Meeting of November 24, 2019
President Jeremy summarized the discussions at the Board meeting the prior Monday, i.e. 1) Chris Chidester and Vicki Stewart were approved to present to the club for new membership (one week waiting period), 2) we would celebrate World Polio Day on October 24th, 3) November 8th will be our Rotary Foundation day, 4) Rotary After Hours this coming week will consist of a service project at the Food Pantry followed by socializing, 5) our Thanksgiving feast for seniors may be prepared with the help of the First Federated Church, 6) electronics recycling fundraiser may be back on soon, 7) December 19th will be our Yankee Swap at Spring Hill, 8) we may soon have a display case at the town hall to show off our Rotary achievements, 9) the 2 grants are moving along; and we also briefly covered the topics of citizen of the year, our Interact club's trick or treating for cans (we will help with trucking), and possibly supporting an exchange student.  We also agreed to commemorate the bicentennial of the state of Maine at our Geography Quiz Night, especially if that happens in March, the month of the true bicentennial.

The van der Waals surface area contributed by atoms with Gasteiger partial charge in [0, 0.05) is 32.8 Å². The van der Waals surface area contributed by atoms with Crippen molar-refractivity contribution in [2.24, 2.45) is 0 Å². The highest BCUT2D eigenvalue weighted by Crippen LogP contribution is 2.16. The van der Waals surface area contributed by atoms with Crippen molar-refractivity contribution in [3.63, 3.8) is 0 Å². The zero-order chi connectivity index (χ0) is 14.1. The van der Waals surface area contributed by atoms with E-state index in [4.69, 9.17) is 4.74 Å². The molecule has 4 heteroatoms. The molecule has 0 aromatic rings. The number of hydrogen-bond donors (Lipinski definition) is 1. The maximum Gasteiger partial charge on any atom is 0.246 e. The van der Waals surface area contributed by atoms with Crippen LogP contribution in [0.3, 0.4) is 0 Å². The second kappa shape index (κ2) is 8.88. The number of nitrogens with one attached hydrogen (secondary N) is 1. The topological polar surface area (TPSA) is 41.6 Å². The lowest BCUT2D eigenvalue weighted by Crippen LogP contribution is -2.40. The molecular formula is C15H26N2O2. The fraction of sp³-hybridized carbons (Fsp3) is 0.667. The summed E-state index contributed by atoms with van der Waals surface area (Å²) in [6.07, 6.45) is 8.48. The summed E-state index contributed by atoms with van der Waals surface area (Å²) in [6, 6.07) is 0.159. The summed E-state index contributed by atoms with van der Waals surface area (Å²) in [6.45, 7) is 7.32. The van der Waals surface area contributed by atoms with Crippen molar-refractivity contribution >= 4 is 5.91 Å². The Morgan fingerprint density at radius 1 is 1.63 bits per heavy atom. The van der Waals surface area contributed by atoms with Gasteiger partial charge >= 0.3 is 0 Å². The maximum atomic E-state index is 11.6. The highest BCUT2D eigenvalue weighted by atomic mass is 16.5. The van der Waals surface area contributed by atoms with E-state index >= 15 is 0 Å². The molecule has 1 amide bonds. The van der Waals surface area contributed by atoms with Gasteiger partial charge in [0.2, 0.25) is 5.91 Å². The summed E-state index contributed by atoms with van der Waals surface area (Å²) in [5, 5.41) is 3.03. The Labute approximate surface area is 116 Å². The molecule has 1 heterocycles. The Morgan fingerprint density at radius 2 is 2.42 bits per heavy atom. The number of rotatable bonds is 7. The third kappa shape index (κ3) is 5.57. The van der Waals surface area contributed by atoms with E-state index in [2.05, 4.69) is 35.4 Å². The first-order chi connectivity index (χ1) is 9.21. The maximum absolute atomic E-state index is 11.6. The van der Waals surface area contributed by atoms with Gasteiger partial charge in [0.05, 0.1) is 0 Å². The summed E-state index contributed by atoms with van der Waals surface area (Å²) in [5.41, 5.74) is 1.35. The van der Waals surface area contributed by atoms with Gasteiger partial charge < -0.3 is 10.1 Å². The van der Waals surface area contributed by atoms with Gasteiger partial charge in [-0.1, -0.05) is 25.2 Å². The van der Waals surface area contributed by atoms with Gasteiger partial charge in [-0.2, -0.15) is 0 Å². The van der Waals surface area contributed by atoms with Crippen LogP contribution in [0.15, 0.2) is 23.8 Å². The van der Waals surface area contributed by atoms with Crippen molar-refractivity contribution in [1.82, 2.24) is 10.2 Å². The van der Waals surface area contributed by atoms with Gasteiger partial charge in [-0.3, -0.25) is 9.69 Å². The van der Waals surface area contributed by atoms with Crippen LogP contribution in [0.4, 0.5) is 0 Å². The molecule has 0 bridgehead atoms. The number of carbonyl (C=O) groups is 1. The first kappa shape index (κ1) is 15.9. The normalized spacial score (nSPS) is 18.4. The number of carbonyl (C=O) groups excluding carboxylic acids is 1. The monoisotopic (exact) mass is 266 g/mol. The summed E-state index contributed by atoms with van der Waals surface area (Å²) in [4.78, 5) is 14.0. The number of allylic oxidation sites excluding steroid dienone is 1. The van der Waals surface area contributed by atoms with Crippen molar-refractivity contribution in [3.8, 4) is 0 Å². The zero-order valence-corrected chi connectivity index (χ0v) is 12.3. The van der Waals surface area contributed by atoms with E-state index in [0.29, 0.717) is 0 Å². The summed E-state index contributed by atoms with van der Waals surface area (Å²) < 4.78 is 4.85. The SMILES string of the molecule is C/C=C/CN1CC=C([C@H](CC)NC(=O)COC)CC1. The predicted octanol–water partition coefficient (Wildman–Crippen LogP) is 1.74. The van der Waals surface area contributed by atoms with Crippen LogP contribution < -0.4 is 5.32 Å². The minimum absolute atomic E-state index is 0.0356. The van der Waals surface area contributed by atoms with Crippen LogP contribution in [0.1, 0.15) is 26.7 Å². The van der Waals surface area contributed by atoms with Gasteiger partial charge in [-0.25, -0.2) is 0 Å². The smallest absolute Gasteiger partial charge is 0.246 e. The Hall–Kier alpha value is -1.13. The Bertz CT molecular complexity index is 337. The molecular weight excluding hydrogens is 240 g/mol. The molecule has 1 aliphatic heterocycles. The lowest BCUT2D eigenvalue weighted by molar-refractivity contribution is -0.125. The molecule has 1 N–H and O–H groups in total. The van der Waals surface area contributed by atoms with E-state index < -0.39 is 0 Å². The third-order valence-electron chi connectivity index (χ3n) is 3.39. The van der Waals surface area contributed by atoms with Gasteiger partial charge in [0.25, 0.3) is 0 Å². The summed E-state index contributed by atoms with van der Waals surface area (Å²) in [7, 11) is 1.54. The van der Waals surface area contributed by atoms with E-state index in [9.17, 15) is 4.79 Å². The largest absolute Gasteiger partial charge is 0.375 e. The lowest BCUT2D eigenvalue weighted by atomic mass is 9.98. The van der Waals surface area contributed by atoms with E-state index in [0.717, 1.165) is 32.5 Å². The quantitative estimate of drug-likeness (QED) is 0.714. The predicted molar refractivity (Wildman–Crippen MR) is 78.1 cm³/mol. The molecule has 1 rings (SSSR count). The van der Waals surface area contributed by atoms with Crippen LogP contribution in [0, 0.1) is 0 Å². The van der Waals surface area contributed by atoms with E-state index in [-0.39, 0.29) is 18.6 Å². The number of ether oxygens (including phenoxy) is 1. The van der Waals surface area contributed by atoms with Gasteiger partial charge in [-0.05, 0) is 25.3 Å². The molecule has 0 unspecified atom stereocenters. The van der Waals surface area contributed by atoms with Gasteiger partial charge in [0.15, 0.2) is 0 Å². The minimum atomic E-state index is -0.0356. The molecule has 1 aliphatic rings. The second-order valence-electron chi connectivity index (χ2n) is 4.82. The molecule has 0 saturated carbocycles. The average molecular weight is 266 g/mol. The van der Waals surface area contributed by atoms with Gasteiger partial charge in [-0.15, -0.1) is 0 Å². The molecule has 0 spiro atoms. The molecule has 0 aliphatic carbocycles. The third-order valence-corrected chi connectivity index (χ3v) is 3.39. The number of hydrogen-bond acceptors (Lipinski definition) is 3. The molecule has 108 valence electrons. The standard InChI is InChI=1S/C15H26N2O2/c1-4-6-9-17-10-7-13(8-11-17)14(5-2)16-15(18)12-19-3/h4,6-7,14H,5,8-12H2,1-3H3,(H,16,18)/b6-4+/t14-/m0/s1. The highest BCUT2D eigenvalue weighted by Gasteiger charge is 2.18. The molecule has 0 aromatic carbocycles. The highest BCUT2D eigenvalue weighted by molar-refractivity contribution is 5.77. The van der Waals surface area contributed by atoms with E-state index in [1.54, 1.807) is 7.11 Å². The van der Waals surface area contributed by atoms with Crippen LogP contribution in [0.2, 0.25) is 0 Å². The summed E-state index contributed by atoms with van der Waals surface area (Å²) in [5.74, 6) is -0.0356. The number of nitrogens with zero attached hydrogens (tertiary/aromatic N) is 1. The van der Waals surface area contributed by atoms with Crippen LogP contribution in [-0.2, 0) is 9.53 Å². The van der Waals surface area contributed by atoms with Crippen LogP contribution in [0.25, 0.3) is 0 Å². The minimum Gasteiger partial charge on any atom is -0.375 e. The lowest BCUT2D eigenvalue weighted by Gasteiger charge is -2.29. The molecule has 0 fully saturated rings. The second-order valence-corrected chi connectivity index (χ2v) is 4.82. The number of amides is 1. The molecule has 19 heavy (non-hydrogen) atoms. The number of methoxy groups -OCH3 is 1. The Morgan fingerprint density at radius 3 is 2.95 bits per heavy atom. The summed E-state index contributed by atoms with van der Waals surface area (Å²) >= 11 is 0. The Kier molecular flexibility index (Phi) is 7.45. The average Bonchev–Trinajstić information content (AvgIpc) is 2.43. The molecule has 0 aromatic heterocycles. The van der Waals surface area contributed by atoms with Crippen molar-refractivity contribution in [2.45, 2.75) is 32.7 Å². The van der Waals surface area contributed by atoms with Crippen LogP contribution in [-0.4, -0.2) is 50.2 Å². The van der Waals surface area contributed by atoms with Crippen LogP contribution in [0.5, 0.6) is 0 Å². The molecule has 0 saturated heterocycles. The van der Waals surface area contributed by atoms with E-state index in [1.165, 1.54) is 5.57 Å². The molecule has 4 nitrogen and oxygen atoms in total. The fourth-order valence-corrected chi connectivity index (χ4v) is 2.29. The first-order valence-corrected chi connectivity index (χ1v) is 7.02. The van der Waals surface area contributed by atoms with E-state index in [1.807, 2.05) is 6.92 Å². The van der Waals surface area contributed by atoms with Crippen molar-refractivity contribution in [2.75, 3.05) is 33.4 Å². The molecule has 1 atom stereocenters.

So, mark your calendars for:
Halloween (help with trucks, those who signed up)
November 7 - Club Assembly
November 14 - Rotary Foundation Presentation
November 21 - Speaker provided by Stan Shapleigh
November 24 - Serve meals for Seniors for Thanksgiving
November 28 - NO MEETING
December 5 and December 12 - speakers provided by Jeremy and Carol Chapman
December 6 - Home for the Holidays
December 19 - Yankee Swap
We were privileged to have Katherine Kolios address our club about the program for which she is executive director, Rain for the Sahel and Sahara.  The organization is headquartered in Portsmouth and provides assistance to the country of Niger in Africa.  Niger is 50 times the size of the state of NH and has only 20 million people despite the expansive desert there.  For those who didn't know, Sahel means "the shore" and Sahara means "the void".  They work with mostly nomadic people and the country is impoverished by most world standards.  The main ethnic groups they serve are the Tuareg and the Wadabe, and the country has enormous needs and happens to have the highest fertility rate in the world.  Last year alone, her organization helped over 14000 people in the following ways:  1) accessing food and water (mortality from water-borne illnesses is very high) by drilling wells with solar-powered pumps which provide not only drinking and clean water but the means to irrigate gardens and increase harvests, 2) providing opportunities for women entrepreneurs by helping them to form savings and loan groups to help them finance their business ideas, 3) education beyond just primary level plus practical skills through mentors, and support for children to attend schools for higher education, which at this point is middle school and beyond.  Obviously the work is challenging for the small group that works there, but extremely rewarding.
For more information, see